SCBP: How would you advise a foodservice company that is tempted to go it alone with IoT implementation?

Shetty: Customers often have built something and managed to connect a device in some rudimentary form. They’re starting to transmit the data and build some basic cloud capabilities and they think, “OK, we’re done. We’ve now built a connected device.”

What they don’t realize is what they built is not done. The building [of the platform] is just one part. Then, there’s the ongoing cost of managing and running that piece of software [known as “DevOps”], protecting against hacks and securing the device and the cloud and the communication in between, and the cost of adding platform enhancements.

When we do the analysis with all of our customers, we tell them, “Look, not only are we providing you a platform that works out of the box that you don’t have to build from scratch.” In addition, the security, the DevOps, the ongoing enhancements, any new integrations — it’s all run as a fully managed service for one low annual cost.

SCBP: How do your foodservice clients hope to benefit from IoT integration?

Shetty: The needs in foodservice come down to four key areas. The first one is remote equipment monitoring and management. Assets fail unpredictably, and they come from different vendors. And when something fails, the foodservice client has to call the vendor and it costs money and downtime.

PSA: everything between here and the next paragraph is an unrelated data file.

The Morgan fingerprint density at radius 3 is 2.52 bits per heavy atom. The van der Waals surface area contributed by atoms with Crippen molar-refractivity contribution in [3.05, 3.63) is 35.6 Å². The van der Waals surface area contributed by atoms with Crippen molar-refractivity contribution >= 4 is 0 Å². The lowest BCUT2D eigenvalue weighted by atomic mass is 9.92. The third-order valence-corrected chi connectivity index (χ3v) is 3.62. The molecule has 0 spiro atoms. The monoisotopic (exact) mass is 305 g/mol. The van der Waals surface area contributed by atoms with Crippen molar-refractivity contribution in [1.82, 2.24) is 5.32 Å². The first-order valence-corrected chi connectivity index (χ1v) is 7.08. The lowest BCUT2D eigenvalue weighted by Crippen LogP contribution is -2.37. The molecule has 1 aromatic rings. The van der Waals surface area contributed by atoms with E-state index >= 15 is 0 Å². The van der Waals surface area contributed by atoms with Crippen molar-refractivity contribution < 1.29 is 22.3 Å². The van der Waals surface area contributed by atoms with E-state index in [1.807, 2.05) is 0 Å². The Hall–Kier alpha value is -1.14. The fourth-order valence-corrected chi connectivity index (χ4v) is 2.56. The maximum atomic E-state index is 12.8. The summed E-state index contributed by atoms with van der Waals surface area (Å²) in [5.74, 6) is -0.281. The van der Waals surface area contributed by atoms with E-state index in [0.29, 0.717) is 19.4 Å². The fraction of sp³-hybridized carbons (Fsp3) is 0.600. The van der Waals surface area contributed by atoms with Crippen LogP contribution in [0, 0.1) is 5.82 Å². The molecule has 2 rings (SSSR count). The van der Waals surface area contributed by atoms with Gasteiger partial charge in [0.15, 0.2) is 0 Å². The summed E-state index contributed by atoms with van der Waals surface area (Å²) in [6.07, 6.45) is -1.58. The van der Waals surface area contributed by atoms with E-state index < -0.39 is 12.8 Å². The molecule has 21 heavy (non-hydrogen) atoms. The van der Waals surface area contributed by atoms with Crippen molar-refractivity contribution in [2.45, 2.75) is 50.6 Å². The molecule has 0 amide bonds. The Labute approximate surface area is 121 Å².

That’s the highest pain point that most of these customers are facing. Our point to them is we are a completely agnostic and flexible platform, unlike some of the other solutions in the marketplace that are very specific to a vendor. Not us — It’s all managed under a single platform that works with any device, any application on any cloud.

The second business need is innovation and menu management. If a foodservice chain wants to introduce a new soft drink or sandwich, it typically sends somebody from corporate, who has to drive around and upload new recipes or product menus into the store systems across however many restaurants the chain has.

That’s another big use case for IoT because if you have more visibility into your energy consumption, you can generally lower your water and power bills.

What we can do is we can perform those updates “over the air” from the cloud using IoT. That means you can respond to market needs faster if you want to introduce a new sandwich or a new seasonal drink.

Third is risk management: How do you know you’re adhering to safety standards, compliance issues, etc., so that you don’t have a reputational risk to the company?

The last piece is energy and water management. These restaurants have HVAC systems, they’ve got water sprinklers on the outside. They’ve got big digital signage on the top of the store and all of that consumes a lot of power. That’s another big use case for IoT because if you have more visibility into your energy consumption, you can generally lower your water and power bills.

SCBP: What are Ayla’s plans for the future in foodservice?

Shetty: We’re looking to extend our reach into the foodservice marketplace, both to service organizations and kitchen equipment manufacturers, and we think this is a sector that is ripe for technology transformation, specifically IoT-led transformation. Our goal is to try to extend into as many foodservice companies as possible — and that includes, by the way, quick-service restaurants, fast-casual restaurants and even commercial kitchens and coffee chain stores like Starbucks and Peet’s — by continuing to invest in the product and developing vertical-specific capabilities such as dashboards, workflows and integration points.